Two big storms in East Asia, threat to China, Japan and Taiwan

Tropical Storm Cempaka Ce Strong in a thunderstorm Over the South China Sea early Tuesday. The storm had winds up to 120 kph (75 mph) and was located about 185 kilometers (115 mi) southwest of Hong Kong as of 5 a.m. (5 a.m. ET).

Sempaka is not expected to intensify as it is closer to the ground. According to the Hong Kong Observatory’s Typhoon Warning Signals, a strong wind signal number 3 was in effect for Hong Kong, indicating wind speeds of 41 to 62 kph (about 25–40 mph).

The other storm, In-fa, is moving north, mainly affecting the southern islands of Japan and Taiwan. It is forecast to strengthen into a hurricane Tuesday night, but it is not likely to interact with Sempaka.

In-fa is expected to rain in Japan ahead of the Olympic Games starting on Friday in Tokyo. Hurricanes can be a boon for surfers training for the inaugural Olympic surfing competition.

Sempaka is expected to make landfall on Tuesday afternoon or evening near the city of Yangjiang in China’s Guangdong province, causing heavy, flooding rains to lash the country’s southeastern parts for much of this week.

Widespread rainfall is estimated to be 100 to 200 millimeters (about 4 to 8 inches) in Guangdong, Guangxi and Hainan provinces. As of Friday local time, isolated locations can reach up to 500 millimeters (about 20 inches). Strong, gusty winds will also occur, particularly near the coast where the storm will make landfall, causing isolated power outages.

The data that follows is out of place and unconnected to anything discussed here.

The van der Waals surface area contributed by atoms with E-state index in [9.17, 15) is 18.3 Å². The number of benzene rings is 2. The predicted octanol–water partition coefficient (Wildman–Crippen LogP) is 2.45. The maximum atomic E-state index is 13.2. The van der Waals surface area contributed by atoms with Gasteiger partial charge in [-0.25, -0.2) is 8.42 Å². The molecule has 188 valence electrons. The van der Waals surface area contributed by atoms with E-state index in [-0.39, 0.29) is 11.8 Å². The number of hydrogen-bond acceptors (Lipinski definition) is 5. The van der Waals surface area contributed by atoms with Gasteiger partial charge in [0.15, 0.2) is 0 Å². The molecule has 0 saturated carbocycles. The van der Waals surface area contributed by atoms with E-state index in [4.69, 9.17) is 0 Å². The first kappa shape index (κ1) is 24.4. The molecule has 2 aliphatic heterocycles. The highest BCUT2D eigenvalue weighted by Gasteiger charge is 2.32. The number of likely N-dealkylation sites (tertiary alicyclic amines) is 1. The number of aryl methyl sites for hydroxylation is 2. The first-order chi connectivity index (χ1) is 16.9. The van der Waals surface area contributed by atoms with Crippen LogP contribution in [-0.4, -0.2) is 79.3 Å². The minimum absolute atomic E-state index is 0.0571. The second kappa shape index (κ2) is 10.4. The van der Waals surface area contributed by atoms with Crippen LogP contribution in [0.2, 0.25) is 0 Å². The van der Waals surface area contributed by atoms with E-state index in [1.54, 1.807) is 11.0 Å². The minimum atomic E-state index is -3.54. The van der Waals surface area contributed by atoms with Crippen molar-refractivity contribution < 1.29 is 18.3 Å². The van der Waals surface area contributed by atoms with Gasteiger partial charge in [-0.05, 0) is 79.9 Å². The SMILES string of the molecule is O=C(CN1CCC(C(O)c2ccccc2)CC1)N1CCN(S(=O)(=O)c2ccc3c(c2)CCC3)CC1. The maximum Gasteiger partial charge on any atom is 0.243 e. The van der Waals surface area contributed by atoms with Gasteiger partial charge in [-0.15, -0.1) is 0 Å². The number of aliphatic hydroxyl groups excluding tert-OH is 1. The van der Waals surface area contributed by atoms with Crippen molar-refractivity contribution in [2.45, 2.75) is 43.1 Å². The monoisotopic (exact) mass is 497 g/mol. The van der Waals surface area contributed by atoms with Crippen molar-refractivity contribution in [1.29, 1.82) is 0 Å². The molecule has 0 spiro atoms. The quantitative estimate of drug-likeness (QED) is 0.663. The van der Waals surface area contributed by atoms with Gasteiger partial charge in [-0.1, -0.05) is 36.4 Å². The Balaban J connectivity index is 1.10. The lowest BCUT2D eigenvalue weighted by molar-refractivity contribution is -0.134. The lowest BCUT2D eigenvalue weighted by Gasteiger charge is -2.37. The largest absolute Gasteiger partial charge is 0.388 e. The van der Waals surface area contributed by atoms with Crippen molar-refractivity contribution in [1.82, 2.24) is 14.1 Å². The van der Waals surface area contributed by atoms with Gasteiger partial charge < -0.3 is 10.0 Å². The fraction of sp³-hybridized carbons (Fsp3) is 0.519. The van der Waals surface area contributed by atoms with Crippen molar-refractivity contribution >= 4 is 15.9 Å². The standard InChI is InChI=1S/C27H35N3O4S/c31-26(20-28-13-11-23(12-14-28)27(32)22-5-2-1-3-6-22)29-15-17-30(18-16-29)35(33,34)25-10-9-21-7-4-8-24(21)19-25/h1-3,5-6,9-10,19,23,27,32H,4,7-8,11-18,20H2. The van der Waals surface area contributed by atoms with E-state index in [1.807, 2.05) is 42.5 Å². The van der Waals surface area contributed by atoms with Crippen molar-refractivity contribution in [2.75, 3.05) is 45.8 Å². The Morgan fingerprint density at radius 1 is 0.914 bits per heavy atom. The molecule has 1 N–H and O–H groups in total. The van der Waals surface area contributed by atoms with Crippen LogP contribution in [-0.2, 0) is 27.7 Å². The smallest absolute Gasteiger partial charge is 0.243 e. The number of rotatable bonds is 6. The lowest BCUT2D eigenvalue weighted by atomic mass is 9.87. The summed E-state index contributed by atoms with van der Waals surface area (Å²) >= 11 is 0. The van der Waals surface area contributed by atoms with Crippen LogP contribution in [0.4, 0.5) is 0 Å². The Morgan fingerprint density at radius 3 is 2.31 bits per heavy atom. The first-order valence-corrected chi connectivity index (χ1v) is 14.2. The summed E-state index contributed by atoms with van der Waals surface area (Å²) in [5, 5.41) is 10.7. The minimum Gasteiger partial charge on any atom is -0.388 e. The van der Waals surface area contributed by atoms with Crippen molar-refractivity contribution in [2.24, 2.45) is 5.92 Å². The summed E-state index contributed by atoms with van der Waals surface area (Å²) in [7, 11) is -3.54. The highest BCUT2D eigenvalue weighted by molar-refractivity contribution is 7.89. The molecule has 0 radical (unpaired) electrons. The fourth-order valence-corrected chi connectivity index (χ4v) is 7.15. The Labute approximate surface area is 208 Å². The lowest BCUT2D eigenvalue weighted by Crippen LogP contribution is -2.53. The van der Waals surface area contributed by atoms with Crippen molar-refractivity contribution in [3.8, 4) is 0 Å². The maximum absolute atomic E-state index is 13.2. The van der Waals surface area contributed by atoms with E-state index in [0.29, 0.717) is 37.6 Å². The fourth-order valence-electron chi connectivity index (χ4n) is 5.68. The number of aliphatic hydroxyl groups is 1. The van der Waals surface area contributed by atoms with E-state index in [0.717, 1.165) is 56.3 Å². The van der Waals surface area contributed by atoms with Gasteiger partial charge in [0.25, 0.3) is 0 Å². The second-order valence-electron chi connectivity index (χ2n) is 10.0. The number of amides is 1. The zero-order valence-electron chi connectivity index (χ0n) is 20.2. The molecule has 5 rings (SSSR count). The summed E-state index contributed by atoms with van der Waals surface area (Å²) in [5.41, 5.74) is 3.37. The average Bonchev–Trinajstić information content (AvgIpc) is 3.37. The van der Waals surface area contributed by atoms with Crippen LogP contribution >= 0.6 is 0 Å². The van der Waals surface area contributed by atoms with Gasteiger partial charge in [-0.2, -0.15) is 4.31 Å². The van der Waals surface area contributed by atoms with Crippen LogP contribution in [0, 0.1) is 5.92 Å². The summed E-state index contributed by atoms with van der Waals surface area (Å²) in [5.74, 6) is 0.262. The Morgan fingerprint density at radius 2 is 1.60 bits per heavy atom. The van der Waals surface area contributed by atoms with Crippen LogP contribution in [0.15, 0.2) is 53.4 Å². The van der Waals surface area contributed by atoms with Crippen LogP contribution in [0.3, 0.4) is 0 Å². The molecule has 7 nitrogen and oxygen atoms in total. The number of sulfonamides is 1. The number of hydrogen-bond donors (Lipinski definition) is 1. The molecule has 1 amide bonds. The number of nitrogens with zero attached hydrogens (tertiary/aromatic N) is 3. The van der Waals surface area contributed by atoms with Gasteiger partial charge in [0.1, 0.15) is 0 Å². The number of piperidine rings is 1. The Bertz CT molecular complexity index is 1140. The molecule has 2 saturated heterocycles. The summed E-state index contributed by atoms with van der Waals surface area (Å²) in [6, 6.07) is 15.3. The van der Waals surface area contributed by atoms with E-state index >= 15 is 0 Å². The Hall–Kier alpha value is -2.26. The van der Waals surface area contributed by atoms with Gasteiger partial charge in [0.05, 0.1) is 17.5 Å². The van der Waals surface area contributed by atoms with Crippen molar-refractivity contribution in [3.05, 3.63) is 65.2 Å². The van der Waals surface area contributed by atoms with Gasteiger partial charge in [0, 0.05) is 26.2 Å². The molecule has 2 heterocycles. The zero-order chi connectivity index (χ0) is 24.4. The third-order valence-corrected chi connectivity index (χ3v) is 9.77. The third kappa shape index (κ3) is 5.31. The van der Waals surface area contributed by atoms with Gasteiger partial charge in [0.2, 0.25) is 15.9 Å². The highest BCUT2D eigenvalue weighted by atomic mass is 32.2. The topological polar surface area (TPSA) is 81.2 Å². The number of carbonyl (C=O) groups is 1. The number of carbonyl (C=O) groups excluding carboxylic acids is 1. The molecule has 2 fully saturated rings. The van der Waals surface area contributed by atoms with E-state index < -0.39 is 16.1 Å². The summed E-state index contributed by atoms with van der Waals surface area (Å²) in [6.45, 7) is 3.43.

The Joint Typhoon Warning Center said it expects Sempaka to pass over these provinces and possibly return to the South China Sea by the end of this week, increasing the risk of rain and flooding, especially near the coast.

In-fa, meanwhile, will strengthen into a hurricane by mid-week while moving toward Taiwan. By Friday, the island is expected to move from the north, bringing much-needed rain, as Taiwan faces its worst drought ever in more than 50 years. In-fa then is estimated to have made landfall over China late Saturday night along the central Fujian province coast on Sunday morning local time.

Powerful typhoons are a regular occurrence during the summer in southern China, although they can form throughout the year due to the warm waters of the Pacific. Therefore, unlike the Atlantic hurricane season, the beginning and end of the western Pacific hurricane season are not defined.

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